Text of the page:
You might have heard about the Elephant Bush, also commonly referred to as Spekboom or Portulacaria afra, that some people are calling the ultimate miracle plant. This succulent is praised for being super easy to propagate, care for, and most importantly, for its ability to purify the air. However, its air purifying capabilities come with a caveat.
The Elephant Bush is a perennial succulent shrub native to South Africa and popular in gardens and houses worldwide. It’s a highly adaptable, low-maintenance plant that can tolerate a fair amount of neglect. It’s also one of the easiest plants to propagate as you literally only need to stick a cutting in the appropriate soil, and it will root fairly quickly.
However, lately the Elephant Bush has been making the news for its above-average ability to purify the air. Research has proven that the Portucalaria afra has the ability to act as an extremely effective carbon sponge.
This means it has the ability to remove more carbon from the air than the majority of other plants. For reference, a hectare of Elephant Bushes can remove more carbon from the atmosphere than a hectare of deciduous forest such as the Amazon Rainforest.
However, this powerful air-purifying effect only truly comes into play when large amounts of Elephant Bush are planted together.
An additional benefit of the Miniature Jade plant is that it can thrive under a variety of climatic conditions. Its natural environment in South Africa is one that often suffers from prolonged droughts, so the plant has learned to adapt accordingly. This means that even in areas with water shortages, the Spekboom can be used as a low-cost and powerful weapon for cleaner air under the right circumstances.
You can, but unfortunately, the purifying effect of plants is only noteworthy under very specific conditions and in large amounts of plants. For you, this means a couple of houseplants aren’t going to purify your air a whole lot.
However, there are some studies that state that if you have a green wall filled with suitable plant species in your home, it might be able to improve the quality of the air in your house.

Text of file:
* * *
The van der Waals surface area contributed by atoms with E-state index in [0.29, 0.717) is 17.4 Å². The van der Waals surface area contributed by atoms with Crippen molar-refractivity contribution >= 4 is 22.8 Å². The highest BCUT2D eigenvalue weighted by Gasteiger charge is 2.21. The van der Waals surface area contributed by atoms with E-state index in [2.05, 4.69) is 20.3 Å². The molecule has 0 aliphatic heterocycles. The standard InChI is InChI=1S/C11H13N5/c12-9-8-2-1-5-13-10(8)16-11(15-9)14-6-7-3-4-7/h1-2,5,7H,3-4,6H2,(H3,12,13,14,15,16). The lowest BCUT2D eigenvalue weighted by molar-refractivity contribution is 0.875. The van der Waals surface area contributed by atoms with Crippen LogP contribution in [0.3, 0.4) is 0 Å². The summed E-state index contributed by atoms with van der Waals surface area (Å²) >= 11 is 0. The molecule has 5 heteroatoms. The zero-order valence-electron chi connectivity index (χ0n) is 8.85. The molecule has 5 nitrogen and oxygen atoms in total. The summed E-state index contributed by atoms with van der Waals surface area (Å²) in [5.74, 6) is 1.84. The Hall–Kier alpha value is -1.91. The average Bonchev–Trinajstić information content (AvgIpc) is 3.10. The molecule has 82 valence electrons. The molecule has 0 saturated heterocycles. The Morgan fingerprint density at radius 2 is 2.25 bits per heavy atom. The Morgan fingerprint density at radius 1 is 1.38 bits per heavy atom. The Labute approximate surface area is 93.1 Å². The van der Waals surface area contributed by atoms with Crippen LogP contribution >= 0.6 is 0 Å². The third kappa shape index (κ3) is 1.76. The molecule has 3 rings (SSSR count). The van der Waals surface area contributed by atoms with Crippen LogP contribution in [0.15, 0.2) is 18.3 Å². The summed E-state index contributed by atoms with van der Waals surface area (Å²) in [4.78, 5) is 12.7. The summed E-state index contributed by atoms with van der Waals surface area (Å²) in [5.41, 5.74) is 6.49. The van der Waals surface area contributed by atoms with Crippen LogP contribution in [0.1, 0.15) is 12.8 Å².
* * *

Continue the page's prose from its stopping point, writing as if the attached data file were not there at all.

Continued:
Research like this proves that the power of air-purifying plants lies in the number of plants in the same area. In many places around the world, people are using the Elephant Bush in vast numbers to create a carbon sponge.
For example, The South African government is seeing the potential of restoring the lands where Spekboom used to grow as one of many tools against climate change. Farming in the Eastern Cape, the area where the Elephant Bush is native to, has led to a massive reduction in the number of Spekboom trees. Many projects are now in place to revive the number of trees again.
The government started one of the world’s largest ecological experiments with the goal of restoring an area of thicket of over one million hectares. That’s almost 200 times the size of Manhattan. The Spekboom is the dominant tree of the thicket ecosystem.
More projects in South Africa focus on using the miniature Jade Plant as a powerful tool against climate change, and internationally the idea is also gaining traction.
However, experts do warn that although the Elephant Bush can have a special role to play, it’s by no means the silver bullet against climate change. So keeping a few in your yard shouldn’t be seen as a way to offset your carbon footprint. Even if you have 100 trees, it’s unlikely to be effective.